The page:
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Gordon Hayward is going to have surgery on his ankle and leg, which should not be a surprise to anyone who saw the gruesome injury to his leg just 5:15 into his Celtics career. There is no timetable for his return yet, maybe he makes it back for the playoffs, but the Celtics are not going to rush him and he may well miss the entire season.

What next for Boston?

In this PBT Extra I cover the three things to watch for from Boston, which in the short term could mean the Kyrie Irving show. Longer term, not much changes.

Gordon Hayward addresses Celtics and fans from hospital bed (video)

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Gordon Hayward broke his leg early in his Celtics debut – a devastating injury. He’s preparing for surgery tonight, per Jeff Goodman of ESPN:

First – after a perfect introduction from Marcus Smart – Hayward addressed the Boston crowd from his hospital bed before tonight’s game against the Bucks.

Hayward:

What’s up everybody? Just wanted to say thank you to everyone who has sent me your thoughts and prayers. I’m going to be alright. It’s hurting me that I can’t be there for the home opener. I want nothing more just to be with my teammates and walk out onto that floor tonight. But I’ll be supporting you guys from here and wishing you the best of luck. Kill it tonight. Thanks, guys.

At least this nice moment (and an outpouring of support) came out of such a gruesome injury.

And if Smart keeps setting up his teammates so well, maybe the Celtics’ offense will keep humming.

76ers coach Brett Brown: Joel Embiid’s minute restriction could quickly rise

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Joel Embiid‘s minute limit of below 20 bummed out everyone (especially Embiid).

But good news could be on the way.

Keith Pompey of The Inquirer:

The 76ers look like a borderline playoff team, Embiid’s health the biggest variable. There’s a direct correlation between his ability to stay on the court and Philadelphia’s postseason chances.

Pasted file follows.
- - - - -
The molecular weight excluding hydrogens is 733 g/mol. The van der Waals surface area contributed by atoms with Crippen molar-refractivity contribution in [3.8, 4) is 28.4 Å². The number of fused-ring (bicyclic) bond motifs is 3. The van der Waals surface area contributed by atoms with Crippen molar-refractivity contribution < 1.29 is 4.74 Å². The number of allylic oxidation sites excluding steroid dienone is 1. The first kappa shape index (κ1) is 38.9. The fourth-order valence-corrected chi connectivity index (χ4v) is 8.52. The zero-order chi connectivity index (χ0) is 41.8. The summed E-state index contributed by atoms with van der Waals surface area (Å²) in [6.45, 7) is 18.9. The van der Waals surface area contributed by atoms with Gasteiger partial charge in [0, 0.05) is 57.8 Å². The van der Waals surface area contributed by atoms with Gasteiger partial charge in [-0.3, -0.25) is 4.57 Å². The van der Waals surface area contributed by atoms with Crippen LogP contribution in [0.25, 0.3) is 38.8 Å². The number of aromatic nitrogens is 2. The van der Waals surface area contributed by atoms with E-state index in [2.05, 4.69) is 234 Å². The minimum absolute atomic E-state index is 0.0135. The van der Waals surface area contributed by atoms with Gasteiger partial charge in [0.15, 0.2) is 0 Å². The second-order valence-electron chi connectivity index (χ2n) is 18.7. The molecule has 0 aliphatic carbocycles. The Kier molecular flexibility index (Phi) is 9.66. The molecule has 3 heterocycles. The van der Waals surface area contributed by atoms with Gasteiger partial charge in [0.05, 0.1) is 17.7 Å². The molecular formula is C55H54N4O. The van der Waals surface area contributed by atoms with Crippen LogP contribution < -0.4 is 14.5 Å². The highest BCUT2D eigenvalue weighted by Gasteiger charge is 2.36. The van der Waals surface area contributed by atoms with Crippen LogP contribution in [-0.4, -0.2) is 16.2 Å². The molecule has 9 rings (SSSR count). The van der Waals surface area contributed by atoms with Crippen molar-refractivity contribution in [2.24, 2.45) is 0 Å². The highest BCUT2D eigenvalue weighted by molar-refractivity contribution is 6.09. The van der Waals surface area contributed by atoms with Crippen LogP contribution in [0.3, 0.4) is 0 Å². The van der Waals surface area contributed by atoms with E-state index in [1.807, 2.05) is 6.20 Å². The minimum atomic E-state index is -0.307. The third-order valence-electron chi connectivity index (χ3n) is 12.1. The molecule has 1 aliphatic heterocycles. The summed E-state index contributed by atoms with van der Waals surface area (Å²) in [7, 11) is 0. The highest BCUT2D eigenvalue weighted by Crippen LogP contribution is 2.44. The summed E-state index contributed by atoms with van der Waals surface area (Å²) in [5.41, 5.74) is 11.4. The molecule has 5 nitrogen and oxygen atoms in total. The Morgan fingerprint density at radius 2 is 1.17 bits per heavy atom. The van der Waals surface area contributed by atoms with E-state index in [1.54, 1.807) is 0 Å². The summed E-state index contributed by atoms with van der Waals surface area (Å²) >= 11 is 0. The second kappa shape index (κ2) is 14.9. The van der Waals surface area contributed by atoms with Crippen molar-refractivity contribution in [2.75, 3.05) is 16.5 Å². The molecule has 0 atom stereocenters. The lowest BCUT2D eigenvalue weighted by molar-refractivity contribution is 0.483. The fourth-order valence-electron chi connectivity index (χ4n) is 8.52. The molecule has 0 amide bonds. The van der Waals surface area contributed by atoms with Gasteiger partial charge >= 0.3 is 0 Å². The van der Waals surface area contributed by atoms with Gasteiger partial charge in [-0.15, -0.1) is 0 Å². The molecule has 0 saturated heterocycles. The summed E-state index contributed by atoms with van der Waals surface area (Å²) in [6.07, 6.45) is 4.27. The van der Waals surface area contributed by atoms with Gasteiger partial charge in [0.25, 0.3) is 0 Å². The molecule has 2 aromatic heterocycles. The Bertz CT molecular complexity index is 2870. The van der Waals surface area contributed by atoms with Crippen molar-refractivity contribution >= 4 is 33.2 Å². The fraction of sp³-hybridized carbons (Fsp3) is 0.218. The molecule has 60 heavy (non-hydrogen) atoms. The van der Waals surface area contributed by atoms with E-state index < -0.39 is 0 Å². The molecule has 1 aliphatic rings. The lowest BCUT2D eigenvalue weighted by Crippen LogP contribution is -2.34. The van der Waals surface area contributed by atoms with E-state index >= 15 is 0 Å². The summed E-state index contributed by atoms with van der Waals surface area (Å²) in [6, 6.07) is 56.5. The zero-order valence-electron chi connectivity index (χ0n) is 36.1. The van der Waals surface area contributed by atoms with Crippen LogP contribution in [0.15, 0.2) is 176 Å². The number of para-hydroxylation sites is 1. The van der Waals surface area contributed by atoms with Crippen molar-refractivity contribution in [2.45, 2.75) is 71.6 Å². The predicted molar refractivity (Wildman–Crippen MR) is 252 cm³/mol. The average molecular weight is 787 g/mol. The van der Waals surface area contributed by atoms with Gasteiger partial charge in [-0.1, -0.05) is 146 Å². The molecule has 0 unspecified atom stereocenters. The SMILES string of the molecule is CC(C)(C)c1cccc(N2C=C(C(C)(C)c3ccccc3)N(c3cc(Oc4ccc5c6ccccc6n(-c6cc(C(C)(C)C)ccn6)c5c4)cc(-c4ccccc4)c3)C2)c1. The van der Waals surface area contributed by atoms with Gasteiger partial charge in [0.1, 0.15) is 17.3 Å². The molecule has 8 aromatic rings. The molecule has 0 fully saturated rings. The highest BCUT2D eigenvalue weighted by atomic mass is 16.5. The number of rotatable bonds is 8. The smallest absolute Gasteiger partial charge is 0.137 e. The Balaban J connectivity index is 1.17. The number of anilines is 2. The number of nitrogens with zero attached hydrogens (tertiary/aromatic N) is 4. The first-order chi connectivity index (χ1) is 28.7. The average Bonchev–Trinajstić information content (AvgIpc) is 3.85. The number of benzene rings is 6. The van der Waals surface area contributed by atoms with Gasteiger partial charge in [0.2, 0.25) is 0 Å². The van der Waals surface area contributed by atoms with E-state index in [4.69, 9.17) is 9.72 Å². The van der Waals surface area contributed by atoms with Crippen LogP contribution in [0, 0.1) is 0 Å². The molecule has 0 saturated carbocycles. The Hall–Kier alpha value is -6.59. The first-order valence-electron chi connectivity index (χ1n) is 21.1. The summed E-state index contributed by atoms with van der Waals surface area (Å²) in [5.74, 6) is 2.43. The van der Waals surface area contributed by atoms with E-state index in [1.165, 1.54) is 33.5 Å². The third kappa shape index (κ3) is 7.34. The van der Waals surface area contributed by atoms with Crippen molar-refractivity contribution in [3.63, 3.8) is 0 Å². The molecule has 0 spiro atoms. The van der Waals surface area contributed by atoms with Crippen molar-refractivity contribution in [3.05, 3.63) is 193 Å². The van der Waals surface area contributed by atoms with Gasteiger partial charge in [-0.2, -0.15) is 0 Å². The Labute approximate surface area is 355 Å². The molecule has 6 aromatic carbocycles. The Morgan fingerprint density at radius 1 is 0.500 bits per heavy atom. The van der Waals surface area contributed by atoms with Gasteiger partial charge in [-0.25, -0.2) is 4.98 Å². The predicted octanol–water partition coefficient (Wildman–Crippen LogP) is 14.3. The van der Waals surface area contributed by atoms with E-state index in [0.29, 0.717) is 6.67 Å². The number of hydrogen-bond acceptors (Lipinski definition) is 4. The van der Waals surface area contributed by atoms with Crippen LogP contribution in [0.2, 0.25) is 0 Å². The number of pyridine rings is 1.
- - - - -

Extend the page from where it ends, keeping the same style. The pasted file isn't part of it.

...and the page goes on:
Plus, he’s just so darn fun to watch. The more he plays, the bigger victory it is for every viewer not rooting for the 76ers’ opponent that night.

Report: Bucks have offered second-round pick as enticement for Rashad Vaughn trade

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John Henson was on the trade block. Greg Monroe seems permanently affixed there.

Another player the Bucks apparently want to deal? Rashad Vaughn, who was the No. 17 pick in 2015.

Adrian Wojnarowski of ESPN:

Milwaukee has been working to trade several players to clear salary-cap space, including guard Rashad Vaughn and center John Henson, league sources said. The Bucks have been willing to attach a second-round pick in offers for Vaughn, league sources said.

It’s unclear whether the Bucks are still as motivated to move Vaughn. They slid under the luxury-tax line by stretching Spencer Hawes. One-time target Richard Jefferson already signed with the Nuggets. A roster vacancy and cap savings might not matter as much anymore to Milwaukee.

But Vaughn has struggled in two NBA seasons. The Bucks might be better off trying to develop someone else, even a D-League player, over the 21-year-old Vaugh.

Vaughn is due $1,889,040 this season. He faces a $2,901,565 team option for next season, which his team must decide on by Oct. 31. It seems unlikely that will be exercised.

This is what happens when you draft players for the wrong reason.